5 Ways to Teach Money Management to Older Children with Special Needs
Do you have an older child with special needs that you are trying to teach money management? As your child gets older, learning more about money management and budgeting can increase independence, expand vocabulary and improve literacy and problem-solving skills. Here are 5 tips for teaching money management to a teen or young adult with special needs.
1. Use Workbooks!
There are many workbooks out there that are excellent for teaching money management, time telling skills, problem-solving and budgeting for older children, adolescents and adults with developmental disabilities. Some excellent resources include the Explore Math Seriesand Life Skills Academics: Math.
These books are valuable to have as a resource guide at home, school or day habilitation program. They are easily reproducible, and there are a variety of activities within the books that target problem-solving, math skills, expanding vocabulary, and much more. I like that the workbooks focus on activities that relate math to functional activities such as daily living, school, work, etc.
2. Give your child a budget and go out in the community
Nothing beats real life experience! Give your child a set amount of money when going out to a particular store, restaurant, etc. This is an ideal activity to do around the holidays that should be planned ahead of time. Discuss how much money is within your child’s budget, what you want to buy, etc. After the activity, review the experience and discuss how much change you received back, if any. This can lead to important discussions regarding math and problem-solving skills.
3. Use appropriate apps and online resources
There are some excellent apps available to work on money management. One app that I often use is called Dollars and Cents by Attainment Company. This app teaches a person how to count coins, spend money and make change. There is also a lite version available to try before purchasing.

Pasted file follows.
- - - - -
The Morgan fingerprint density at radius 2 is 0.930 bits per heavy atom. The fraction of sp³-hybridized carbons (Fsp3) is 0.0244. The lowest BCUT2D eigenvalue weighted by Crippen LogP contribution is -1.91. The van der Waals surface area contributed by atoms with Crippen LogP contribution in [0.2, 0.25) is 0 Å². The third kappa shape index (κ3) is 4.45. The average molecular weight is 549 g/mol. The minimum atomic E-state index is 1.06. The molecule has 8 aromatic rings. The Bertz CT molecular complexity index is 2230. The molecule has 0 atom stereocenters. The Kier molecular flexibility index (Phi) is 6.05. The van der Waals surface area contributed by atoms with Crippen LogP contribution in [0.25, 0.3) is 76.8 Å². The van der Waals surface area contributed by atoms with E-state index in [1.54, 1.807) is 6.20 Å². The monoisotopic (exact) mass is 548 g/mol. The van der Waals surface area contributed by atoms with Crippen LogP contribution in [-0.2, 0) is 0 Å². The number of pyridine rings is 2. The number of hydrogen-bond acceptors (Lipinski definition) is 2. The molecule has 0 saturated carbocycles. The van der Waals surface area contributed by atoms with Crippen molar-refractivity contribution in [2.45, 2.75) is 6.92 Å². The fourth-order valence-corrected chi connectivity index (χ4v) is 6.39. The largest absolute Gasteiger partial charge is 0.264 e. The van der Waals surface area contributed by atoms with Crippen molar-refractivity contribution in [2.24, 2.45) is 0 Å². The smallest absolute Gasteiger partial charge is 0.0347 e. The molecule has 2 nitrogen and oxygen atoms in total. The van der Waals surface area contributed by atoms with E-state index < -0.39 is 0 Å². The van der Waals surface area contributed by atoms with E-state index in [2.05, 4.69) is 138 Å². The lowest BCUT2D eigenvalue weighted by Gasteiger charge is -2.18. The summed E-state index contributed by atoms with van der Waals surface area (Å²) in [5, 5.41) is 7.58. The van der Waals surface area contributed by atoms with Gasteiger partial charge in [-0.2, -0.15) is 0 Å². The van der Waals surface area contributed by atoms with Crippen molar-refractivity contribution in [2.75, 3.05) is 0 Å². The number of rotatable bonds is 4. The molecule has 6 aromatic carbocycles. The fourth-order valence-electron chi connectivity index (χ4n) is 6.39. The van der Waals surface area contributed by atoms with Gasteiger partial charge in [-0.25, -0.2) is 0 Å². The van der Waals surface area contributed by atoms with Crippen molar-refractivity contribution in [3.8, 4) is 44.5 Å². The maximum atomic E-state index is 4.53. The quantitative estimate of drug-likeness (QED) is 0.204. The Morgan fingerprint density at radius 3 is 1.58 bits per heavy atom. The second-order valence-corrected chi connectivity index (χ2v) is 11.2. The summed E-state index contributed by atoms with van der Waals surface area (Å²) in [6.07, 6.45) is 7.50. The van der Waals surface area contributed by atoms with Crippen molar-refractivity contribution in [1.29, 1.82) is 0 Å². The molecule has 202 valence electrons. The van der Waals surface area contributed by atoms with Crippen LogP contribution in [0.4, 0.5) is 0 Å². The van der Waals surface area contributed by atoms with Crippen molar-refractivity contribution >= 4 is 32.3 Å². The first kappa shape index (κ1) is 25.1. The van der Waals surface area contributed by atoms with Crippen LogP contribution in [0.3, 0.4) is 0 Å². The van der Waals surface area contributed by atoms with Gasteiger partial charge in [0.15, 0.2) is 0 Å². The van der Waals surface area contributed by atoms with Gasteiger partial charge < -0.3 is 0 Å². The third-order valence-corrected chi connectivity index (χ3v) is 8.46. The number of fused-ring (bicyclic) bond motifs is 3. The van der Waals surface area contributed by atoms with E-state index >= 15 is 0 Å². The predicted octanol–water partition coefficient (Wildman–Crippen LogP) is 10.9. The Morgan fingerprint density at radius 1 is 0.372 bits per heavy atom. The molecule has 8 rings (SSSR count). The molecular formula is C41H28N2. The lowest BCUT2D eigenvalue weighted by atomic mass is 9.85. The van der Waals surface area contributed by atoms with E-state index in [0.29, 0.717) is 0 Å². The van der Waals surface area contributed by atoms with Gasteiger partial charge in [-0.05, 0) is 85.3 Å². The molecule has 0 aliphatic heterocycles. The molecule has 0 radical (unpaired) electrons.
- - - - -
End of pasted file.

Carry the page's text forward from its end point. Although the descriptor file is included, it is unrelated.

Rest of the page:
Another popular app is called Next Dollar Up, which helps teach the concept of buying and selling within a real life setting. There are also many free resources out there such as ¢ents and $ensibility developed by Pennsylvania Assistive Technology Foundation in conjunction with Widener University 2013
4. Help teach your child key terms and important sight words
Words such as “budget” , “expenses” , “checking account”, “savings”, “expenses”, “total amount”, “ATM”, “cash only”, “credit card” and “cashier” should be known by sight and definition. Within the workbooks I mentioned above; there are many more key terms that are discussed within the activities.
5. Play board games!
There are a variety of board games out there that teach money management that have been popular for many years, including Monopoly, Life and Payday. There are also games out there developed specifically for a child or adolescent with special needs such as Budget Town and Budget City by Attainment Company.
I hope you find these tips helpful. Please comment with your own!